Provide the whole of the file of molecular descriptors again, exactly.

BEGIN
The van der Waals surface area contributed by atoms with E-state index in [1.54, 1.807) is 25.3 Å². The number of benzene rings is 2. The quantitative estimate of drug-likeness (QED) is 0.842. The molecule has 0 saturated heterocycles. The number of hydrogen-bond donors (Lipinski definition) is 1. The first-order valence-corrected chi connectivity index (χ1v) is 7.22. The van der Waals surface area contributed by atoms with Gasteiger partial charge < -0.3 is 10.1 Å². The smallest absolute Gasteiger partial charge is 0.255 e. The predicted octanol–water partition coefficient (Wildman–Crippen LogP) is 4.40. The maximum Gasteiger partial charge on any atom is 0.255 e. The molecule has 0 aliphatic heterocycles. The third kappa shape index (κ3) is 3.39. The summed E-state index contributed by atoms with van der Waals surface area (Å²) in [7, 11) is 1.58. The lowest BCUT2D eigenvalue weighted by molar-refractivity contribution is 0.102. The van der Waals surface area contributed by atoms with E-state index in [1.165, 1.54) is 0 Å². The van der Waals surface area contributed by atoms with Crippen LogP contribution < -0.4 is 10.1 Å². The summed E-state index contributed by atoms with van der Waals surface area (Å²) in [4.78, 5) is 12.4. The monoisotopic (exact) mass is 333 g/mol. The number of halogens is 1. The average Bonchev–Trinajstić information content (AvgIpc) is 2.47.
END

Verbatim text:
The van der Waals surface area contributed by atoms with E-state index in [1.54, 1.807) is 25.3 Å². The number of benzene rings is 2. The quantitative estimate of drug-likeness (QED) is 0.842. The molecule has 0 saturated heterocycles. The number of hydrogen-bond donors (Lipinski definition) is 1. The first-order valence-corrected chi connectivity index (χ1v) is 7.22. The van der Waals surface area contributed by atoms with Gasteiger partial charge < -0.3 is 10.1 Å². The smallest absolute Gasteiger partial charge is 0.255 e. The predicted octanol–water partition coefficient (Wildman–Crippen LogP) is 4.40. The maximum Gasteiger partial charge on any atom is 0.255 e. The molecule has 0 aliphatic heterocycles. The third kappa shape index (κ3) is 3.39. The summed E-state index contributed by atoms with van der Waals surface area (Å²) in [7, 11) is 1.58. The lowest BCUT2D eigenvalue weighted by molar-refractivity contribution is 0.102. The van der Waals surface area contributed by atoms with E-state index in [1.165, 1.54) is 0 Å². The van der Waals surface area contributed by atoms with Crippen LogP contribution < -0.4 is 10.1 Å². The summed E-state index contributed by atoms with van der Waals surface area (Å²) in [4.78, 5) is 12.4. The monoisotopic (exact) mass is 333 g/mol. The number of halogens is 1. The average Bonchev–Trinajstić information content (AvgIpc) is 2.47.